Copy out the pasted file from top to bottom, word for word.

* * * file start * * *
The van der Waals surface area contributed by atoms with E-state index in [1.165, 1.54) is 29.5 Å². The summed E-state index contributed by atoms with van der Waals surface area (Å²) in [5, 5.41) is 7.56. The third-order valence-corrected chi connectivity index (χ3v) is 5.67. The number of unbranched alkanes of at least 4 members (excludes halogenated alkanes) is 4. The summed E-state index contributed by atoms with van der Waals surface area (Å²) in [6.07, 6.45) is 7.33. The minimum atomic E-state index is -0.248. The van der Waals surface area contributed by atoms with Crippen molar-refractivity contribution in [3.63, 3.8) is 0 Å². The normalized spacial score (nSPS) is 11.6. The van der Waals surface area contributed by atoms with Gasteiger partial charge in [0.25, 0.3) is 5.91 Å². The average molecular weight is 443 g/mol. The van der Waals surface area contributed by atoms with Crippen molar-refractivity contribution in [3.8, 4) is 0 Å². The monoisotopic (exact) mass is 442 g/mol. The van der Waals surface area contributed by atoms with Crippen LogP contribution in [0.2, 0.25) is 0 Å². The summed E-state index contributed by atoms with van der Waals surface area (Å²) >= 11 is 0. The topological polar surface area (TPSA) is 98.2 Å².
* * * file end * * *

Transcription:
The van der Waals surface area contributed by atoms with E-state index in [1.165, 1.54) is 29.5 Å². The summed E-state index contributed by atoms with van der Waals surface area (Å²) in [5, 5.41) is 7.56. The third-order valence-corrected chi connectivity index (χ3v) is 5.67. The number of unbranched alkanes of at least 4 members (excludes halogenated alkanes) is 4. The summed E-state index contributed by atoms with van der Waals surface area (Å²) in [6.07, 6.45) is 7.33. The minimum atomic E-state index is -0.248. The van der Waals surface area contributed by atoms with Crippen molar-refractivity contribution in [3.63, 3.8) is 0 Å². The normalized spacial score (nSPS) is 11.6. The van der Waals surface area contributed by atoms with Gasteiger partial charge in [0.25, 0.3) is 5.91 Å². The average molecular weight is 443 g/mol. The van der Waals surface area contributed by atoms with Crippen molar-refractivity contribution in [3.8, 4) is 0 Å². The monoisotopic (exact) mass is 442 g/mol. The van der Waals surface area contributed by atoms with Crippen LogP contribution in [0.2, 0.25) is 0 Å². The summed E-state index contributed by atoms with van der Waals surface area (Å²) >= 11 is 0. The topological polar surface area (TPSA) is 98.2 Å².